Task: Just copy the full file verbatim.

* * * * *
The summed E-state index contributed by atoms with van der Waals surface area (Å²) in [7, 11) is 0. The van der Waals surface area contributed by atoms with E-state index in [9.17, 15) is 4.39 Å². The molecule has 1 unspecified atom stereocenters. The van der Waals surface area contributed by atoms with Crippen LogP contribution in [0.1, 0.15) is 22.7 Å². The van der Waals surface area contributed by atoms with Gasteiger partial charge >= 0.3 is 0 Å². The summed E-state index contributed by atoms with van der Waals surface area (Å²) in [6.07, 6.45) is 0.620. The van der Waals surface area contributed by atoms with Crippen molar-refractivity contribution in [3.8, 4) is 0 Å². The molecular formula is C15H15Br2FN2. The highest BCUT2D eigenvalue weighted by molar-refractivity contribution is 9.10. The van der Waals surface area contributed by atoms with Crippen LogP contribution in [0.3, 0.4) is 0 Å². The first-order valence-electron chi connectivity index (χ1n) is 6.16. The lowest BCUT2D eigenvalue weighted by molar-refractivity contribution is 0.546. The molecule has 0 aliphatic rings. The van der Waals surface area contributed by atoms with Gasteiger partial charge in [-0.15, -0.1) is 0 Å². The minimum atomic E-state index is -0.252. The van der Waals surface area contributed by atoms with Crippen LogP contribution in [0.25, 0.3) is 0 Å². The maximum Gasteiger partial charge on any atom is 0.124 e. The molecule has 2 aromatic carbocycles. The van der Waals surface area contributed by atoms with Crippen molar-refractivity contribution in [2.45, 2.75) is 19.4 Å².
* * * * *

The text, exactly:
The summed E-state index contributed by atoms with van der Waals surface area (Å²) in [7, 11) is 0. The van der Waals surface area contributed by atoms with E-state index in [9.17, 15) is 4.39 Å². The molecule has 1 unspecified atom stereocenters. The van der Waals surface area contributed by atoms with Crippen LogP contribution in [0.1, 0.15) is 22.7 Å². The van der Waals surface area contributed by atoms with Gasteiger partial charge >= 0.3 is 0 Å². The summed E-state index contributed by atoms with van der Waals surface area (Å²) in [6.07, 6.45) is 0.620. The van der Waals surface area contributed by atoms with Crippen molar-refractivity contribution in [3.8, 4) is 0 Å². The molecular formula is C15H15Br2FN2. The highest BCUT2D eigenvalue weighted by molar-refractivity contribution is 9.10. The van der Waals surface area contributed by atoms with Crippen LogP contribution in [0.3, 0.4) is 0 Å². The first-order valence-electron chi connectivity index (χ1n) is 6.16. The lowest BCUT2D eigenvalue weighted by molar-refractivity contribution is 0.546. The molecule has 0 aliphatic rings. The van der Waals surface area contributed by atoms with Gasteiger partial charge in [-0.15, -0.1) is 0 Å². The minimum atomic E-state index is -0.252. The van der Waals surface area contributed by atoms with Crippen LogP contribution in [0.25, 0.3) is 0 Å². The maximum Gasteiger partial charge on any atom is 0.124 e. The molecule has 2 aromatic carbocycles. The van der Waals surface area contributed by atoms with Crippen molar-refractivity contribution in [2.45, 2.75) is 19.4 Å².